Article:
Cross-posted from the California Review blog on April 4th, 2011. It is also featured in the April 2011 print edition:
Once championed as the “marketplace of ideas,” American universities are now overrun by liberal, anti-American, and anti-Semitic bias. Campus Reform reports, “According to campaign finance data from the Huffington Post, of the UCSD faculty and staff who contributed to 2008 presidential campaigns, 96% gave to Democratic candidates and just 4% to Republicans. In total, UCSD donated $48,966 to Democrats and $2,192 to Republicans.”
UCSD is allegedly mired by “political apathy” according to students. This phenomenon is rooted in the idea that political activities on campus are minimal and that students are too focused on consolidating their careers to be involved. With the intent of combatting this “challenge,” the “official” newspaper at UCSD, the Guardian, seeks to fill this void.
While the Guardian is typically seen as UCSD’s official paper, it is not representative of all student viewpoints. Leftist, anti-Israel, anti-American, pro-alternative lifestyle, pro-illegal immigration, and pro–big government biases comprise many of the published articles. As UCSD students routinely hide from politics on campus—unless they are personally afflicted by Associated Student (AS) rulings or campus incidents—the Guardian should uphold its journalistic integrity and maintain neutrality in its reporting.
Nevertheless, statistics compiled from articles printed Winter Quarter 2011 debunk assertions that the paper upholds journalistic principles of fact-based reporting and neutrality. Our analysis found that the Guardian’s six sections (opinion, news, Hiatus, Focus, sports, and Letter to the Editor) are all infested with some type of bias—particularly a leftist bias.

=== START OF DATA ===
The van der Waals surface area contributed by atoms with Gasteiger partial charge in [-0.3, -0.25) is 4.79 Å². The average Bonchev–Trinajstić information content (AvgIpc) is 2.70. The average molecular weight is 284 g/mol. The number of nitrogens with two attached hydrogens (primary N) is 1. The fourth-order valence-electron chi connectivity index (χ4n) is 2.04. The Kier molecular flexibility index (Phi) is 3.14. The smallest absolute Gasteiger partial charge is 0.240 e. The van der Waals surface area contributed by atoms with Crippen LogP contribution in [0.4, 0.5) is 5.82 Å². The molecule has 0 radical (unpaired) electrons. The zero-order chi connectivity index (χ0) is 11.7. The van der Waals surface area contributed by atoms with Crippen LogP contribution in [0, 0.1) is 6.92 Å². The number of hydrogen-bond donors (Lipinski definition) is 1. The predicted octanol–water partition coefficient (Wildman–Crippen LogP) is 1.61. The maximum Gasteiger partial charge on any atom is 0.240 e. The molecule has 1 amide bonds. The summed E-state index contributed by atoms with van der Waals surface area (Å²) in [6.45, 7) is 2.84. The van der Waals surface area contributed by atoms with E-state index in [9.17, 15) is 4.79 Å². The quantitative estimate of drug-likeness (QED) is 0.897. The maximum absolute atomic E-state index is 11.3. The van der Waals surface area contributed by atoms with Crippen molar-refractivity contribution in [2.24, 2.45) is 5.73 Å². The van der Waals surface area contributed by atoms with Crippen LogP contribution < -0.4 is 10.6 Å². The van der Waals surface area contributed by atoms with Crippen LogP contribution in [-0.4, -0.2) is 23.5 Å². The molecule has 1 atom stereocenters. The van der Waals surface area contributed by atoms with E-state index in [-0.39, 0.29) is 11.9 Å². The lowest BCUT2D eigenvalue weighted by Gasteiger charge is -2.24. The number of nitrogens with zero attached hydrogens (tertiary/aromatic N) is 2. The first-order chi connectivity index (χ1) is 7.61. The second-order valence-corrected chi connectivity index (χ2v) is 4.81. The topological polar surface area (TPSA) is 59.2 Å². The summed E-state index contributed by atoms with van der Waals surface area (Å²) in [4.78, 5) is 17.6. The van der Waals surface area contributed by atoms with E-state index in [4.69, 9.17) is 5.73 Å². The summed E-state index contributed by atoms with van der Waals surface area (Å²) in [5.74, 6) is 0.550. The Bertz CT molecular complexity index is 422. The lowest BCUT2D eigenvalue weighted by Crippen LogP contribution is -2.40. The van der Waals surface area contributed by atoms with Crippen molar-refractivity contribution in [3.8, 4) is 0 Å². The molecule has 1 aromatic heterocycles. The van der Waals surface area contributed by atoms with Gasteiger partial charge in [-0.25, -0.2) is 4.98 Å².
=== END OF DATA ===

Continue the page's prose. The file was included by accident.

Of approximately 307 articles printed from January to March 2011, almost one-third displayed some form of bias. Of those biased articles, 78 percent boasted a left-leaning bias compared to 22 percent with a right-leaning bias. The least leftist section was Sports, which had only one politically biased article out of 67 they published. On the other hand, both the letter-to-the-editor and opinion sections were tied with 75 percent total bias and 75 percent leftist bias, respectively, but this is to be expected.
However, it is their news section that bears the most disheartening “news.” Of the 107 articles published, one-third displayed the slant of the Guardian staff and the abandonment of their principles of neutrality and unbiased reporting. Many of their news articles paint a picture specifically designed to generate support for a certain perspective. They also often focus only on one side of a news story, while completely ignoring possible alternatives or opposition.
Some of the most egregiously biased articles were “Chicano Mural Will Become Permanent Mosaic in April,” “Students Rally Against Prop 23 Supporters in Rancho Mirage,” “UC Students Campaign for D.R.E.A.M. Act,” and “New Diversity G.E. Approved for Fall.” This leftist slant is also reflected in the number of articles covering the same topics. Five news articles cover the UAW 5810 union and the deportation of postdoctoral researcher Wilda Helen, three news articles cover support for the D.R.E.A.M Act, and eight news articles advocate for increased spending and for fighting the budget cuts. In all of these articles, they present one-sided portrayals of the story they are covering.
In their article regarding the Chicano Mural on Peterson Hall, the Guardian ignores the blatantly political bias presented within the mural and possible critiques of the administration’s decision. Instead, however, it features glowing statements of support by the UCSD administration, the artist, and a member of MEChA.
Similarly, in an attempt to cast the Koch Brothers as evil billionaires, in “Students Rally Against Prop 23 Supporters in Rancho Mirage,” the writer wrote that the prominent conservative-libertarian donors secretly met with others to set aside “hundreds of millions of dollars” to take over elections. According to Open Secrets.com, Koch Industries only invested $11,002,235 dollars into campaigns from 1989-2010 and ranked number 83 of 140 “Heavy Hitters.” Nevertheless, Open Secrets.com reveals that Democrats—who are so-called champions against “evil billionaires” and “greedy rich folks”—ironically got the most donations from 1989-2010. Most pointedly, this “news article” also lacks any quotes or statements to balance the 8 anti-Koch quotes by the Director of the California Student Sustainability Coalition and the Director of the UCSD Student Sustainability Collective.